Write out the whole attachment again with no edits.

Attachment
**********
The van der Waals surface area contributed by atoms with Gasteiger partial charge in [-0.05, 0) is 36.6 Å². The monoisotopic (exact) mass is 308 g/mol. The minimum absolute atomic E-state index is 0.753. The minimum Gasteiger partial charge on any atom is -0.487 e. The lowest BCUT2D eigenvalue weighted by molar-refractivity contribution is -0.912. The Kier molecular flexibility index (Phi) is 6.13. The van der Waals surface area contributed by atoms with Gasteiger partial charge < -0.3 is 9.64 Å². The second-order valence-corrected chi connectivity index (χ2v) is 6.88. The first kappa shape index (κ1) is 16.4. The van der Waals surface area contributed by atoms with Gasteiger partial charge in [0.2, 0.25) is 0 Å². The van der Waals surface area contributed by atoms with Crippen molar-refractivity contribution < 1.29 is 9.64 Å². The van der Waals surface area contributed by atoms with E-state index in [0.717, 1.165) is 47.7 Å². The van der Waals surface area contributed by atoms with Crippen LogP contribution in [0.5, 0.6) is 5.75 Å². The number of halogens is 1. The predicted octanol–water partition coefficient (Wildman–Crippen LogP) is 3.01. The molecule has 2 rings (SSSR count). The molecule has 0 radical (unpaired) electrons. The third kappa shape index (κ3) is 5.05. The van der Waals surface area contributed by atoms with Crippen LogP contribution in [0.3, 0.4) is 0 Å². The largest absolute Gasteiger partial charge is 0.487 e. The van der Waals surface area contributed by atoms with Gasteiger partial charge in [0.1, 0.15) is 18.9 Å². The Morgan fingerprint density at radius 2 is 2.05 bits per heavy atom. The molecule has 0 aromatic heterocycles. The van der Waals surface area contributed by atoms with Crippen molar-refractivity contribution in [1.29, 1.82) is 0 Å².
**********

The van der Waals surface area contributed by atoms with Gasteiger partial charge in [-0.05, 0) is 36.6 Å². The monoisotopic (exact) mass is 308 g/mol. The minimum absolute atomic E-state index is 0.753. The minimum Gasteiger partial charge on any atom is -0.487 e. The lowest BCUT2D eigenvalue weighted by molar-refractivity contribution is -0.912. The Kier molecular flexibility index (Phi) is 6.13. The van der Waals surface area contributed by atoms with Gasteiger partial charge < -0.3 is 9.64 Å². The second-order valence-corrected chi connectivity index (χ2v) is 6.88. The first kappa shape index (κ1) is 16.4. The van der Waals surface area contributed by atoms with Gasteiger partial charge in [0.2, 0.25) is 0 Å². The van der Waals surface area contributed by atoms with Crippen molar-refractivity contribution < 1.29 is 9.64 Å². The van der Waals surface area contributed by atoms with E-state index in [0.717, 1.165) is 47.7 Å². The van der Waals surface area contributed by atoms with Crippen LogP contribution in [0.5, 0.6) is 5.75 Å². The number of halogens is 1. The predicted octanol–water partition coefficient (Wildman–Crippen LogP) is 3.01. The molecule has 2 rings (SSSR count). The molecule has 0 radical (unpaired) electrons. The third kappa shape index (κ3) is 5.05. The van der Waals surface area contributed by atoms with Crippen LogP contribution in [0.3, 0.4) is 0 Å². The largest absolute Gasteiger partial charge is 0.487 e. The van der Waals surface area contributed by atoms with Gasteiger partial charge in [0.1, 0.15) is 18.9 Å². The Morgan fingerprint density at radius 2 is 2.05 bits per heavy atom. The molecule has 0 aromatic heterocycles. The van der Waals surface area contributed by atoms with Crippen molar-refractivity contribution in [1.29, 1.82) is 0 Å².